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Take 5 for Heart Health: Eat Right!

LMC dietitian Donna Quirk, a regular contributor to our “Ask the Dietitian” blog posts, was a guest on WIS-TV last week with a delicious and healthy recipe for chocolate pudding that incorporates chia seeds. She also talked about the health benefits of flax and chia seeds, from antioxidants to fiber. Learn more in the link below.

And here’s the recipe for “Chocolate Chia Pudding.”

6 Tbsp chia seeds
1 1/2 cup Almond Milk
3 Tbsp Unsweetened Cocoa Powder
6 Tbsp Agave Nectar
1 1/2 tsp Vanilla Extract

Combine all ingredients, whisking together until cocoa powder absorbs. Refrigerate for four hours, or overnight.

The chia seeds will absorb the liquid from the mixture. The texture of the finished product will be similar to tapioca pudding. You can also put all ingredients in the food processor for a smoother dish, similar to a chocolate mousse.

FREE, Fun Heart Fair This Weekend!

When was the last time you had your blood pressure checked? Did you know that relaxation exercises help your heart? What’s the proper way to perform CPR? Come to Lexington Medical Center’s FREE interactive Heart Fair on Sunday, March 1 from 12:00–4:00 p.m. at the DoubleTree by Hilton at 2100 Bush River Road in Columbia to learn about your heart health. The event is free and open to the public.

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Find out how to reduce your risk of developing cardiovascular disease by participating in free activities, such as massage therapy, healthy food tastings, blood pressure screenings, Citizen CPR lessons and relaxation training. You’ll discover the latest cardiovascular technologies used in diagnostic, interventional and surgical procedures. You can also hear from Lexington Medical Center physicians and clinicians as they discuss heart-health topics. The Heart Fair includes activities for children, too. Kids can learn how to grow vegetables and begin spring planting.

shutterstock_200040200The Heart Fair marks the culmination of Lexington Medical Center’s “Take 5 for Heart Health” campaign, encouraging community members to take time for their heart health with five key elements: Eat Right, Chill Out, Get Moving, Call 911 and Know the Facts. Lexington Medical Center partnered with Midlands businesses to provide free heart health events including exercise classes and stress relief activities throughout the month of February.

The idea was to educate our community about heart health and encourage people to lead a heart-healthy life through exercise, education and minimizing stress. Heart disease is an epidemic in South Carolina. One out of every three deaths in our state is related to cardiovascular disease.

The campaign also included Lexington Medical Center’s 2015 heart commercial. The 60 second spot, produced entirely in-house by Lexington Medical Center, personifies a heart attack and illustrates the stories of three heart attack victims. View the commercial below.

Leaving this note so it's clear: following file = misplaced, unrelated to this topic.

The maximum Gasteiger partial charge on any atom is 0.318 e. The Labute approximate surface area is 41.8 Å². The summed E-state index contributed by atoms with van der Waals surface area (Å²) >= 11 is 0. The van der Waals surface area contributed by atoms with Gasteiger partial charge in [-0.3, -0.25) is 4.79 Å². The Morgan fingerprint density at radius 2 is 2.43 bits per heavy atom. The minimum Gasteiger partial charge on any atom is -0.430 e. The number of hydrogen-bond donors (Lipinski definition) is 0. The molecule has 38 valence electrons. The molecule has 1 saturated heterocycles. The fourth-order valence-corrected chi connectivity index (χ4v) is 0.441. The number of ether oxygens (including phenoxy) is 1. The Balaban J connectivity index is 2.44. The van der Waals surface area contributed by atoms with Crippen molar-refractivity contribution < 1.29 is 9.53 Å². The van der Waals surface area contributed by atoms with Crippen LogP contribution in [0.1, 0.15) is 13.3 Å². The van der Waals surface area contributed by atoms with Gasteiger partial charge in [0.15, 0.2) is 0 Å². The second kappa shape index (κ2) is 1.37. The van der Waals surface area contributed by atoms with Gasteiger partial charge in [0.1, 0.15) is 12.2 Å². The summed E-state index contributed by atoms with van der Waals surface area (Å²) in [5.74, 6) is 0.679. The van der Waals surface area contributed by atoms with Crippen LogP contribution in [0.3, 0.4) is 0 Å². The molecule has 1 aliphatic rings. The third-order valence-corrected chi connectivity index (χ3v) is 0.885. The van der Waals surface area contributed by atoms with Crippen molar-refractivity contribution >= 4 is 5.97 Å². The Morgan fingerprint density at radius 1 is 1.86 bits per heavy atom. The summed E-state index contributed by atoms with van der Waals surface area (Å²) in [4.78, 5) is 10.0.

For more information on Lexington Medical Center’s Heart Fair, visit www.LexMed.com/Take5.

Take 5 for Heart Health: Call 9-1-1, Learn CPR

When someone is having a heart attack, clinicians say it’s best to Call 9-1-1 for an ambulance instead of driving the person to the hospital yourself. That’s because there are tools in the ambulance that can begin treatment before arrival at the hospital. While you’re waiting for the paramedics, you can perform CPR. In this “Take 5 for Heart Health” segment from WIS-TV, LMC ER nurse Shannon Turner talks about the important information an ambulance can transmit to the ER when a patient is on the way and clinical nursing supervisor Lindsey Sturkie demonstrates the proper way to perform CPR.

Here are a few notes from Shannon and Lindsey:

~Calling 9-1-1 brings the emergency providers to you. Paramedics can assess the patient, perform an EKG and start the treatment that the hospital will continue.

~Paramedics send EKG results from the ambulance to the ER and call in a radio report with patient symptoms and vital signs. Then, the ER can alert the catheterization lab and cardiologists about the patient’s upcoming arrival. With heart care, every minute counts. Time is muscle.

~To perform CPR, put one hand on the middle of the chest at the bottom of the rib bone. Place your other hand on top, linking your fingers. Press down hard – 2 inches – at a rate of 100 compressions per minute. A proper pace would be to the tune of the song “Stayin’ Alive” by the Bee Gees. Experts say that mouth-to-mouth resuscitation or checking the pulse are no longer required.

~CPR will help to open and close the heart valves and chambers until paramedics arrive.

If you would like to learn Citizen CPR, come to Lexington Medical Center’s FREE Heart Fair on Sunday, March 1 from Noon – 4:00 p.m. at the DoubleTree by Hilton on Bush River Road. Learn more at LexMed.com/Take5.

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